So far with the meter still running, we have spent or will spend about $1/2 Billion dollars on this subsidy program. Chump change to some of you, but the cost was about 8,000 Michigan jobs that were lost because this $1/2 Billion was sucked out of local Michigan communities and most of the money has left the State for good. In Austin Texas, they have discouraged outside concerts (hence Austin City Limits) and big box stores to keep local money in the local community (it's called Keep Austin Weird!). The average household income is $95,000 in Austin. Wake up and smell the Colonial Tea! Keep Michigan Weird, too.


Fri, Sep 17, 2010 : 7 p.m.

This is a bad move, Rick. Bringing the movie industry to the state has been such a positive incentive in the sense of bringing $$ to MI and shedding a mostly good light on Michigan. Local communities feel the up-tick in their economy when film crews rent space, employ locals to assist, eat at restaurants, etc. Please, it is all good. We need new business to come to the State. Also not debating the competition is not a good thing at all. It makes one look quite pompous.


Fri, Sep 17, 2010 : 5:22 p.m.

Re-read Nathan Bomey's update about the Senate Fiscal report- The state paid OUT $100 million in 2009 for the $10 million in revenue (taxes) it got from film-related activity. Same thing in 2009 - for every $1 the people of Michigan received, they paid OUT $10. This is like owning a Starbucks and giving away $10 in coffee for every $1 you sell. This doesn't work. What other business gets this great deal?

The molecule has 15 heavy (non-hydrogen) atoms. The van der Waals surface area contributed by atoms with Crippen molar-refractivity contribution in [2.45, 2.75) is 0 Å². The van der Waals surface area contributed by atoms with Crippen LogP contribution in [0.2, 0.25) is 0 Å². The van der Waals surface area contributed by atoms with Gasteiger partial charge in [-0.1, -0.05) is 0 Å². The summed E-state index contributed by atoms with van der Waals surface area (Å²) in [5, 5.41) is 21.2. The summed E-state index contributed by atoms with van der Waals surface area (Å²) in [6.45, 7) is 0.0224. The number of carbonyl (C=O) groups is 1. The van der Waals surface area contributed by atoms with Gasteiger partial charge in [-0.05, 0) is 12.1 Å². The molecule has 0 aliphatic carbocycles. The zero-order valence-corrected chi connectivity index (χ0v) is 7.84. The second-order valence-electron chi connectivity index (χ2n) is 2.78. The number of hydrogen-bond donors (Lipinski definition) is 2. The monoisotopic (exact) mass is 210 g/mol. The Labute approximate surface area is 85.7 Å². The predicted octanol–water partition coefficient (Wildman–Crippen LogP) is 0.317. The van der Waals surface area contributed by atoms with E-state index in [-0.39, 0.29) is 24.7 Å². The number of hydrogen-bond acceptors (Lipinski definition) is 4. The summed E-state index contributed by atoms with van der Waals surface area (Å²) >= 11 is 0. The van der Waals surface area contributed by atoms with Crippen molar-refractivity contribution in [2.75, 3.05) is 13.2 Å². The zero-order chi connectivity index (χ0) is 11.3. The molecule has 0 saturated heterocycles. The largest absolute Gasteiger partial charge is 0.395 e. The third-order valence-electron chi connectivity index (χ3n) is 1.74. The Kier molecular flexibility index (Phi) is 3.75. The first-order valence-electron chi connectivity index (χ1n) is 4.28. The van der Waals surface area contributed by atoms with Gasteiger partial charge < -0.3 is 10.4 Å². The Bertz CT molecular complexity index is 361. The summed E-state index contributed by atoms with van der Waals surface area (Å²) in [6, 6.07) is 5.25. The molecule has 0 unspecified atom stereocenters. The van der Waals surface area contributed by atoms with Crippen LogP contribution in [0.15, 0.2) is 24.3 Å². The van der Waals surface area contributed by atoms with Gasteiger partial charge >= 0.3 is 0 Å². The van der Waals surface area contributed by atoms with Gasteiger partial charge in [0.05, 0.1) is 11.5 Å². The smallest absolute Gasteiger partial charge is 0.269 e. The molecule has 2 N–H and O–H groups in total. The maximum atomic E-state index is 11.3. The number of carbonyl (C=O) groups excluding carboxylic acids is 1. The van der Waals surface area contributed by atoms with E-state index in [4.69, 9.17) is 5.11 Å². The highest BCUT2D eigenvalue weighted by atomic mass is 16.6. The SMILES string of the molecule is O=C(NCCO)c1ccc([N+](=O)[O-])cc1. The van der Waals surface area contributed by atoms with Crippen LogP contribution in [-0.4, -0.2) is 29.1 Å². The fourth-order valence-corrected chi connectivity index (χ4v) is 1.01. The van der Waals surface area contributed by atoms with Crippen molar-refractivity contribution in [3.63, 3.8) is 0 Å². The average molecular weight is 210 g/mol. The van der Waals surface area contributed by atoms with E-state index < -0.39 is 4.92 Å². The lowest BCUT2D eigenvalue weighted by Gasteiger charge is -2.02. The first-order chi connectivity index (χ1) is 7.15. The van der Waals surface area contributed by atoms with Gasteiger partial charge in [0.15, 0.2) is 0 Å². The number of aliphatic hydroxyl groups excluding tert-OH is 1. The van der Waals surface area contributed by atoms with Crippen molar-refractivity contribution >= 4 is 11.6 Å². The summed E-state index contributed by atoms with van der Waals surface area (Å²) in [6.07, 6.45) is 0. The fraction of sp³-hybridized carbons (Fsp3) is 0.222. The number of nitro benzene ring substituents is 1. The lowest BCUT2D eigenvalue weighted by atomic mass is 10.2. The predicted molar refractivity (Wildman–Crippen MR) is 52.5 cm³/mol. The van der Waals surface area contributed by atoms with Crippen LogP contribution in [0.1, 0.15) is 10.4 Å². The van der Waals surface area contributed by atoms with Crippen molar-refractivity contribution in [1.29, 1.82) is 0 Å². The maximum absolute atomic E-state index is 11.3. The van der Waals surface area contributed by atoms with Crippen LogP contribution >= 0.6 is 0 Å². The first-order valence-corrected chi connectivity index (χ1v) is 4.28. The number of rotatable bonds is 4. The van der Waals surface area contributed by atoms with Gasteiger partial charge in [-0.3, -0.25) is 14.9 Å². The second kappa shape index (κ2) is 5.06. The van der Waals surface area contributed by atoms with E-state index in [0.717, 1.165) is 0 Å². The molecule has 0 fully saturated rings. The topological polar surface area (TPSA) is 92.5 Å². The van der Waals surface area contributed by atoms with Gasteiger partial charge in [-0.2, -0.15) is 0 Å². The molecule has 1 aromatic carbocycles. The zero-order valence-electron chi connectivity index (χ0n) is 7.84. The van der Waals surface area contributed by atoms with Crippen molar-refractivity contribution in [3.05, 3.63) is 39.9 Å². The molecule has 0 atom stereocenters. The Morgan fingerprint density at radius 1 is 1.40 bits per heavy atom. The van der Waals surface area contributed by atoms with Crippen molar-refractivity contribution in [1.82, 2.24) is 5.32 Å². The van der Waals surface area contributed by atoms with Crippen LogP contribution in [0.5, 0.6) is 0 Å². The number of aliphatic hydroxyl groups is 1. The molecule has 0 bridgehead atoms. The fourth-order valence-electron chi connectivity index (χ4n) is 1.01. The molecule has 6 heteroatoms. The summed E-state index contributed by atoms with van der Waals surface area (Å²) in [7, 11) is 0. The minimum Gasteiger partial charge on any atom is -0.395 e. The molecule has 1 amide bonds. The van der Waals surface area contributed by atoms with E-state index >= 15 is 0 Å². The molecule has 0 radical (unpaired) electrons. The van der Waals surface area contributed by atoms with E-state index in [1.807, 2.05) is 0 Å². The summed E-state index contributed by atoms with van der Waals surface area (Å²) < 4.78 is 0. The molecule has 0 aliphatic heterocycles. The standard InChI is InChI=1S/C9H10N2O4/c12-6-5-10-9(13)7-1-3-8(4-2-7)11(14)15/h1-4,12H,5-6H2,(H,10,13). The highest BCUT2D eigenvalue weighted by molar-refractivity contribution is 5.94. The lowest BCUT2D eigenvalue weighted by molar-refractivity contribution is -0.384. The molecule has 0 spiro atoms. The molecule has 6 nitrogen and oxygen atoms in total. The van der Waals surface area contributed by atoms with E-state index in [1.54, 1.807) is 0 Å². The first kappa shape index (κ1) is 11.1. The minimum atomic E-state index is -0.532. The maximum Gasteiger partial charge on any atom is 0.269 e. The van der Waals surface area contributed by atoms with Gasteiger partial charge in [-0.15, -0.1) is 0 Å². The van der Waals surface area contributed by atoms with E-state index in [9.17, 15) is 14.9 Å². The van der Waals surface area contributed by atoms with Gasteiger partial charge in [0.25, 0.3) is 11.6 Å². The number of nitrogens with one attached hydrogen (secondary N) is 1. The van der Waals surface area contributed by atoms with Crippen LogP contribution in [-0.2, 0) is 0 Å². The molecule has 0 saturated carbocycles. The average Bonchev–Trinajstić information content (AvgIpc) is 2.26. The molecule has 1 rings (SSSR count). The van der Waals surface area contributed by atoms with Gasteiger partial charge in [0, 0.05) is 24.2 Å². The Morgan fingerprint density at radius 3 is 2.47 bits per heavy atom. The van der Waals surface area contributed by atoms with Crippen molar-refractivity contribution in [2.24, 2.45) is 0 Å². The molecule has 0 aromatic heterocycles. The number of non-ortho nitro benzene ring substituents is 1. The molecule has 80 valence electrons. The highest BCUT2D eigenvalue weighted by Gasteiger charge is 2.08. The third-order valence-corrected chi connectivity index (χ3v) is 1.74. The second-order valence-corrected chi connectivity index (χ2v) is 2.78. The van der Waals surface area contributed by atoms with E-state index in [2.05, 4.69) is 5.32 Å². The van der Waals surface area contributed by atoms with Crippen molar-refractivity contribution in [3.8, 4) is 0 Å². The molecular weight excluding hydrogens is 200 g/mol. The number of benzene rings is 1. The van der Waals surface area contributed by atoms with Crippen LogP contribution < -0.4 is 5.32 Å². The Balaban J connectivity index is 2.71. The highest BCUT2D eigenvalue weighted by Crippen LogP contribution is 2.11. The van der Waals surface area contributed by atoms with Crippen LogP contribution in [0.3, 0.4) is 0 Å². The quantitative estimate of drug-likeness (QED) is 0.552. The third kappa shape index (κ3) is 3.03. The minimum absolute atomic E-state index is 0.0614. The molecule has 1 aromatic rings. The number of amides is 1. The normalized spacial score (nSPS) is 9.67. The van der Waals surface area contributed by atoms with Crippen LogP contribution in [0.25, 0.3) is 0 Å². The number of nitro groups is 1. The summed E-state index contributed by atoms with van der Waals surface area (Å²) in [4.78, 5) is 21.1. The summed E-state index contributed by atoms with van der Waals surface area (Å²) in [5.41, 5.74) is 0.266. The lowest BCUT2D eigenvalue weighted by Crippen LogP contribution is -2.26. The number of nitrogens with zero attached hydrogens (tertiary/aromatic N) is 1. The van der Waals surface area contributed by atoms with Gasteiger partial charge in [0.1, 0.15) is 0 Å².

Fri, Sep 17, 2010 : 5:10 p.m.

The past 8 years have been led by the "Your gonna be blown away" Leadership that really has show nothing. We gave an Attorney General a shot at bringing business's back to Michigan. Now how about we let a Businessman give it a shot. He's only ran several successful Industries including Gateway, Inc. Who would know better on how to create jobs then a Businessman with a stellar track record? Not to mention he's from Ann Arbor, studied business and Law. If you have a problem that is devastating your state, you bring in a person who is a specialist in that field don't you?


Fri, Sep 17, 2010 : 4:27 p.m.

It is my understanding that many of the states that offered film industry incentives place a cap on the amount paid out and that Michigan has no such cap. How about a cap? We keep the film industry coming with the extra jobs and services and lower the state money going out.


Fri, Sep 17, 2010 : 4:24 p.m.

A lot of years ago someone once told me "you've got to spend money to make money". Establishing a film industry that will sustain itself in this state takes time. Yanking away this program now is absurd. The republicans aren't going to be happy until this state is empty and dead, and then they will blame it on Granholm, or Obama, or Clinton.

John of Saline

Fri, Sep 17, 2010 : 4:08 p.m.

Mikey, are you serious? The movie people are basically PAID to come here to film. By our taxes. They don't pay all the same taxes we dirtbag actual Michigan citizens pay; they're above that. You think that's a good thing? Maybe they could lower taxes for everyone? Or is it your policy that we should favor one industry and punish everyone else?


Fri, Sep 17, 2010 : 3:51 p.m.